Economy doctors prescribe patience
Despite tiny glimmers, analysts worry about health care, high-tech
Despite two new reports that show Oregon's economy remains in the doldrums, state budget watchers managed to find glimmers of hope that could indicate the start of a long, drawn-out recovery.
Last week's report from the Oregon Employment Department showed a disconcerting rise in the unemployment rate from a revised 7.3 percent in December to 7.5 percent in January.
And though the unemployment rate declined during 2002 Ñ going from a high of 8.4 percent last January to a low of 7.2 percent during the spring and summer Ñ the economy 'has been unable to sustain any kind of significant job growth during the past 10 months,' according to the report.
The faintly bright spot was an increase of 10,100 jobs in the year that ended in January, a modest gain of just under 1 percent.
Overall, 'the pace of recovery, especially in terms of new jobs being added, is painfully slow,' said Graham Slater, the employment department's administrator of work force and economic research.
The second report, an economic forecast released last Friday by the state's Office of Economic Analysis, acknowledged the weak job growth figures. Nevertheless, it predicted that Oregon's economy should gain strength during 2003, with employment growing
1 percent by year's end and improving by 2.4 percent in 2004.
'The outlook for the Oregon economy can be summarized as 'cautiously optimistic,' ' according to the forecast, released Friday by state economist Tom Potiowsky.
Other economists supported that view.
Jeff Thompson, an economist with the Oregon Center for Public Policy, is encouraged that the unemployment rate fell between January 2002 and January 2003, even if by a mere nine-tenths of
'We're not trying to say the economy is rosy,' he said. 'But there is job growth, even though it's disappointing.'
The center's research shows that Oregon's jobless rate is declining at a faster rate than in most other states, he said.
Randall Podenza of ECONorthwest, a Portland economic consulting firm, said, 'Technically, we are out of a recession and into a slow recovery, though slower than most people anticipated.'
As for the small number of jobs created last year, 'that's to be expected at the beginning of a recovery,' Podenza said. 'It takes awhile before you need more people.'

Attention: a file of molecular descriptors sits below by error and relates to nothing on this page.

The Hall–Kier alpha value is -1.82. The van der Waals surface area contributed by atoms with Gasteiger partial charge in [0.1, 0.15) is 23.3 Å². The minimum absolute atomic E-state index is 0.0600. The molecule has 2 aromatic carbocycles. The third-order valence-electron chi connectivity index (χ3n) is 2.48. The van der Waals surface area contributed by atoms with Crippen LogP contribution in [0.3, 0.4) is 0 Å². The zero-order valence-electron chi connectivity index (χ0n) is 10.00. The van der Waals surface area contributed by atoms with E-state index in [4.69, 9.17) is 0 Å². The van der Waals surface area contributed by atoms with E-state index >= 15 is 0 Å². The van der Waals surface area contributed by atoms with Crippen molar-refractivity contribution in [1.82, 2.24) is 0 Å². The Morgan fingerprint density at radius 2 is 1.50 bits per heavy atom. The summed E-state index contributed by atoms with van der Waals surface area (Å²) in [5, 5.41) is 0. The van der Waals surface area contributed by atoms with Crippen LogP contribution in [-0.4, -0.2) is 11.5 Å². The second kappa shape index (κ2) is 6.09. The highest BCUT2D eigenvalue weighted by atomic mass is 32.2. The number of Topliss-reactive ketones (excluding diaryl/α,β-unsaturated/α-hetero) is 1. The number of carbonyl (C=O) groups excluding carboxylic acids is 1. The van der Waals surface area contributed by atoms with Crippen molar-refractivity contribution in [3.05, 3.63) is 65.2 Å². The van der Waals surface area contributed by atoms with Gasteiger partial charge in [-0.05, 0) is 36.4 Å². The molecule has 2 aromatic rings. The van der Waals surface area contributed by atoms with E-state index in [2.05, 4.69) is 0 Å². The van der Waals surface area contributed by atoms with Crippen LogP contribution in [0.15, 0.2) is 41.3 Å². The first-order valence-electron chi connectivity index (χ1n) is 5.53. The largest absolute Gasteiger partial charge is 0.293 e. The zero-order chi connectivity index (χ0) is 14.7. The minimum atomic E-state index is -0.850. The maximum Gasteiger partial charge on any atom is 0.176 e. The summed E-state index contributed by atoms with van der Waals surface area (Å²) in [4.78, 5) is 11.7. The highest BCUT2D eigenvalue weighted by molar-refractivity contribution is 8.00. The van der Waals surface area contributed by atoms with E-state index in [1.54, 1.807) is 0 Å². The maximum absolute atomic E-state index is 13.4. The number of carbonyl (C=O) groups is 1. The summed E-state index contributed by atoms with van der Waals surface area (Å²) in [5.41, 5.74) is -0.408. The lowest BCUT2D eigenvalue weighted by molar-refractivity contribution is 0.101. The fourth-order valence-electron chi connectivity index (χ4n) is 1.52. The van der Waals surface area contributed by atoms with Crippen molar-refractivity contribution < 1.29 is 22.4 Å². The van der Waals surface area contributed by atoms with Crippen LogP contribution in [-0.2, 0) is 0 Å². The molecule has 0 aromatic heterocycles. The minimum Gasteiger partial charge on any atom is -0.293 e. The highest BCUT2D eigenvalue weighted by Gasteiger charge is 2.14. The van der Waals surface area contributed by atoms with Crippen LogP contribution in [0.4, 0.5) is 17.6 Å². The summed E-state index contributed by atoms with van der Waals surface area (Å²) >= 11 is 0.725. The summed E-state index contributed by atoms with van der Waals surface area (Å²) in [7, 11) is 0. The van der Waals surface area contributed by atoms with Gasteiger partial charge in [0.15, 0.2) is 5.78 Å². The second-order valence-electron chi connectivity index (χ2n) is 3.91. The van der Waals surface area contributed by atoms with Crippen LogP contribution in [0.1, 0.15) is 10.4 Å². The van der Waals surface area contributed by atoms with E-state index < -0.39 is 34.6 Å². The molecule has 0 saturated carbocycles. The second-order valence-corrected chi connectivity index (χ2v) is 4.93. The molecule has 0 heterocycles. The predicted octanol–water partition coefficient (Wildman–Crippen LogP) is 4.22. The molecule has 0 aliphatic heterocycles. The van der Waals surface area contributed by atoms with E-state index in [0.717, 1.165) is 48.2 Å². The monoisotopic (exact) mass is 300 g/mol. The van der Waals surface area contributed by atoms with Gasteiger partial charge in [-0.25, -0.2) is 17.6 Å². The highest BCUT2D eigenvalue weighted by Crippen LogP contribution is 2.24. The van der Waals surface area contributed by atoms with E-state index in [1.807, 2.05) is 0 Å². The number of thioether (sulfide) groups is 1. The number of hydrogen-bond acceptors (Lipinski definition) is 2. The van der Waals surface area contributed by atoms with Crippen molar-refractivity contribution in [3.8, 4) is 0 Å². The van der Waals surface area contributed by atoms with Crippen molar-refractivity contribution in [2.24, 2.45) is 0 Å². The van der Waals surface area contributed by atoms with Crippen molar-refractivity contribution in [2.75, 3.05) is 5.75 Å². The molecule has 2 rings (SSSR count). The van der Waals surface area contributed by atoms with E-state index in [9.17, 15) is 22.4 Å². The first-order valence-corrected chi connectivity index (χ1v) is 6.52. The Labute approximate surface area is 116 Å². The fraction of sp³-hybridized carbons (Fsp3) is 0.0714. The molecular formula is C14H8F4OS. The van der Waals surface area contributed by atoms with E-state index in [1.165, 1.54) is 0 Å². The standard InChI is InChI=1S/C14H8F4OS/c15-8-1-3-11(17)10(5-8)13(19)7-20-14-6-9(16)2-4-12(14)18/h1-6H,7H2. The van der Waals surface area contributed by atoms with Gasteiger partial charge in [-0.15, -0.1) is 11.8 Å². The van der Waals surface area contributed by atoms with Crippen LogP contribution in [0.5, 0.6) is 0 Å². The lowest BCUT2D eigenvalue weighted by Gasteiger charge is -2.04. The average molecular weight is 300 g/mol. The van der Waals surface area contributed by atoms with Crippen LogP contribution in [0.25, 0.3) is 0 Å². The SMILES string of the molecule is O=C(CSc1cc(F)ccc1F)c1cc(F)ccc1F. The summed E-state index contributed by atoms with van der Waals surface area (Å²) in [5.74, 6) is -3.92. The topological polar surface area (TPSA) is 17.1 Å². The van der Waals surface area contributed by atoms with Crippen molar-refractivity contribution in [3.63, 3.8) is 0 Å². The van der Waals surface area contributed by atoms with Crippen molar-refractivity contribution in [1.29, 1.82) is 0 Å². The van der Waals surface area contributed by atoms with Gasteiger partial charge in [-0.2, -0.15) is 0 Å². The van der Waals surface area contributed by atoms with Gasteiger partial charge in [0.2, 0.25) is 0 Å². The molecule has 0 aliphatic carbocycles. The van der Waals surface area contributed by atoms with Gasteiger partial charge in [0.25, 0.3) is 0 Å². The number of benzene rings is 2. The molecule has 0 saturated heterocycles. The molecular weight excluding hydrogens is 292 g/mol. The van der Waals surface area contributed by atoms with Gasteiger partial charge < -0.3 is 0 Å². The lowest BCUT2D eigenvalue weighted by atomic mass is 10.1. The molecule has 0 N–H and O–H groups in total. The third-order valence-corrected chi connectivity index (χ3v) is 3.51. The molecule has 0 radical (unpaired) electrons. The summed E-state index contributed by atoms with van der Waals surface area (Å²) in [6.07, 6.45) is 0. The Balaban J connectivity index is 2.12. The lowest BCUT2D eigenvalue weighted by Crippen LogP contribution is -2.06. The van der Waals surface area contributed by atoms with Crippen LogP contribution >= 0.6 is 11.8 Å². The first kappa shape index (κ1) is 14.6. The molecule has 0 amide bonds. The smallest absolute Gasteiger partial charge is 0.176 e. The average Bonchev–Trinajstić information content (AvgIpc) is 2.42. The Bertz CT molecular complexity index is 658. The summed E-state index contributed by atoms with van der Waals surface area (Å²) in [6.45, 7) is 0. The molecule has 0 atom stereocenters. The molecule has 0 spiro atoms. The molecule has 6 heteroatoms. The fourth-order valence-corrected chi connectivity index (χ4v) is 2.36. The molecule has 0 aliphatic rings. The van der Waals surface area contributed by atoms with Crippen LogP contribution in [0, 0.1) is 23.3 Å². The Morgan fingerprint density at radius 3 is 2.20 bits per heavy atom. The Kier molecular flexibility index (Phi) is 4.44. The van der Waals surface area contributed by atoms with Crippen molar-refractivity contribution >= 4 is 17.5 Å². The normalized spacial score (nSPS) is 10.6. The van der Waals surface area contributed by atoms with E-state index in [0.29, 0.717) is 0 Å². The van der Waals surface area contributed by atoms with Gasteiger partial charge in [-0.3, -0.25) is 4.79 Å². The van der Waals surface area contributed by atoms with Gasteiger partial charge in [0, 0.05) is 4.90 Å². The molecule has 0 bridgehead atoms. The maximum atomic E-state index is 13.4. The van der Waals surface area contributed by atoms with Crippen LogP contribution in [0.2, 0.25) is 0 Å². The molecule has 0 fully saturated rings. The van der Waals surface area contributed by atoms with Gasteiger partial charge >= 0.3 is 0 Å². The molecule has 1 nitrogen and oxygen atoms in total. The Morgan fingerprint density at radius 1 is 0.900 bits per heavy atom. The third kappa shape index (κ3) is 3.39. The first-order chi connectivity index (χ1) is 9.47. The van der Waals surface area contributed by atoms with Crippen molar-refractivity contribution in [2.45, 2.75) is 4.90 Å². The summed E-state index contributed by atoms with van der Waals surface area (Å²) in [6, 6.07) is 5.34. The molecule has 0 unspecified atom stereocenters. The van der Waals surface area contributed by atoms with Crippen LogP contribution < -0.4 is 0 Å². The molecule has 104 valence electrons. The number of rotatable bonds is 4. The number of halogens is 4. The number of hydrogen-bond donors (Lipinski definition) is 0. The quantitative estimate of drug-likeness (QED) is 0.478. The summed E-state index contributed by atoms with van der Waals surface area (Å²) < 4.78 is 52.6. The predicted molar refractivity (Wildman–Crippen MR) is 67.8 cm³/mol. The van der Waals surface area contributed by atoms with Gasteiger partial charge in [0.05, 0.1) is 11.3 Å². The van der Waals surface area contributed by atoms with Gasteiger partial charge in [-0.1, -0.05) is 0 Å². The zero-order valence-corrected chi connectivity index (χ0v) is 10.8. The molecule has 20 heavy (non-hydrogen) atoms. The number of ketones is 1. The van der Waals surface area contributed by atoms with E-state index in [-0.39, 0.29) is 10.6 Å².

Still, the state's economy remains in trouble because of a $244 million decline in forecasted revenues for the fiscal year that will end in June.
The predicted shortfall, outlined in the revenue forecast, has state lawmakers scrambling to balance the budget by the end of June through maneuvers that include raiding the state's rainy-day school fund and borrowing against the state's tobacco settlement fund.
Spending cuts and layoffs resulting from the shortfall could threaten any recovery the state might experience, the report warned.
The report lists other threats to a potential recovery, including uncertainty about a war with Iraq and other global tensions; investors' distrust of the economy and the stock market; rising energy prices; and a slow recovery in Oregon's high-tech sector.
One example of how the state's fiscal crisis could undermine a potential recovery is revealed in the employment report in a section about Oregon's hospitals, which last year gained 2,600 jobs, an increase of 6 percent, according to state figures.
In the economic forecast, hospitals and health care were identified as 'a major component of growth' in Oregon's services sector.
But Ken Rutledge, director of the Oregon Association of Hospitals and Health Systems, said he worries that such potential growth could be threatened by a revenue reduction of at least $82 million in Medicaid funds because of cuts made by the state in the Oregon Health Plan and other medical programs for low-income Oregonians.
Rutledge said people whose benefits have been cut will turn to emergency rooms for care, quickly driving up health care costs that hospitals will have to absorb. Hospitals may have to eliminate some services, resulting in layoffs, and to shift costs to private insurers, Oregon businesses and individuals, Rutledge said.
'This could have a very, very (negative) impact across the state,' he said.
Oregon's high-tech sector Ñ which
fueled the state's economic growth during the 1990s Ñ has suffered during the last two years and will continue to slump in 2003, according to the state forecast.
State figures show that high-tech, which includes the manufacture of semiconductors and electronic components, lost 1,500 jobs last year.
One bright spot for high-tech is Intel Corp., the sector's primary driver, which remains in a strong competitive position to continue providing a base for a recovery, according to an ECONorthwest study.
Among the forecast's findings: Intel employed about 15,300 workers in Oregon during 2001, topping Fred Meyer Inc. (13,300 workers) and Providence Health System (12,800).